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Quesation about biomechanics

Discussion in 'Biomechanics, Sports and Foot orthoses' started by csal0013, Aug 18, 2010.

  1. csal0013

    csal0013 Welcome New Poster


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    When one is conducting a biomechanical examination and finds out that the patient has an elevated first ray, and a plantarflexed 5th ray... should one implement a modification to the orthotics provided? Furthermore... if one has LLD and requires a Kirby skive on the shortest foot what do you suggest as a treatment? can both be applied? How would one know whether to use a varus bar or the normal bar?
     
  2. Griff

    Griff Moderator

    I am not exactly sure of your questions - why don't you either give us more information or put it up as a patient case study?

    Are you referring to a an observation of the forefoot being inverted in the frontal plane relative to the rearfoot?

    Are you asking if it is ok to incorporate a medial heel skive and a heel raise on a device?

    Not sure what you mean here at all. Terminology cab vary greatly between countries etc - you need to be more specific.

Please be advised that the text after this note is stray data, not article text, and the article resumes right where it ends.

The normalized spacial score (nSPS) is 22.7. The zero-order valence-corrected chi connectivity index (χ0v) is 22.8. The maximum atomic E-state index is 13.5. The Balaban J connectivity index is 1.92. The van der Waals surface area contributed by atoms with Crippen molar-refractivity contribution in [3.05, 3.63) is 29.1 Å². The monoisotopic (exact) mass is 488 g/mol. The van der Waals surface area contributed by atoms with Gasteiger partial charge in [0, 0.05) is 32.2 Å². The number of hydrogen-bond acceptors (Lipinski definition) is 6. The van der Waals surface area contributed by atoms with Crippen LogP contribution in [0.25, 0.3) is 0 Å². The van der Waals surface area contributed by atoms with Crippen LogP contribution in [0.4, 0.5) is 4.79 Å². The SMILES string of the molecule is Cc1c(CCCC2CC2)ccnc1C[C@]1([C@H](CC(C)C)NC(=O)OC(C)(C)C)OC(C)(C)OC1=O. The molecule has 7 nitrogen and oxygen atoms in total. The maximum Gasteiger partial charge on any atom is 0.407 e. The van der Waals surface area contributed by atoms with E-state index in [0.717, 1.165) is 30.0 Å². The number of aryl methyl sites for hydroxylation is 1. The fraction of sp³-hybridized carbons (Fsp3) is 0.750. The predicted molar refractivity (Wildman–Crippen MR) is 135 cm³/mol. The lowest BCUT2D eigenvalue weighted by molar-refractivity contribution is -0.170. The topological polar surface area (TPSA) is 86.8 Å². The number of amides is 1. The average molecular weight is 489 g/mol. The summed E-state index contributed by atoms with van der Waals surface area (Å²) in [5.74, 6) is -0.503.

3. I've used normal bars for years. Never had any problems besides hangovers.
     
  4. efuller

    efuller MVP

    Is the first ray elevated because the person was born that way or is it elevated because of high amounts of ground reaction force under the first ray for long periods of time. The answer would be different for one over the other. Although, I might change my answer if I new what hurt. I usually try to design my orthosis to relieve stress on a painful anatomical structure.

    Welcome to the arena,
    Eric
     
  5. Both can be applied, but remember the skive itself will act as a heel lift so you may want to lower the height of the heel lift slightly.
     
  6. Rich Blake

    Rich Blake Active Member

    I will discuss only part of the question. When examining a foot, and finding an elevated first and plantarflexed fifth, you must watch the patient walk. Are they functioning normally for this forefoot varus type foot and collapsing the medial arch and heel or not? The reason it could be "or not" is that other factors may be over-riding like a tibial varum with intoed gait, producing more of a supinating force around the subtalar joint. So, step back from your measurements and first watch the patient walk. What forces do you see? Is this a pronator that I need to support that forefoot varus and met primus elevatus, or is it a supinator, or a normal arched patient. Based on the study of gait, you will be able to answer your questions better. Rich Blake
     
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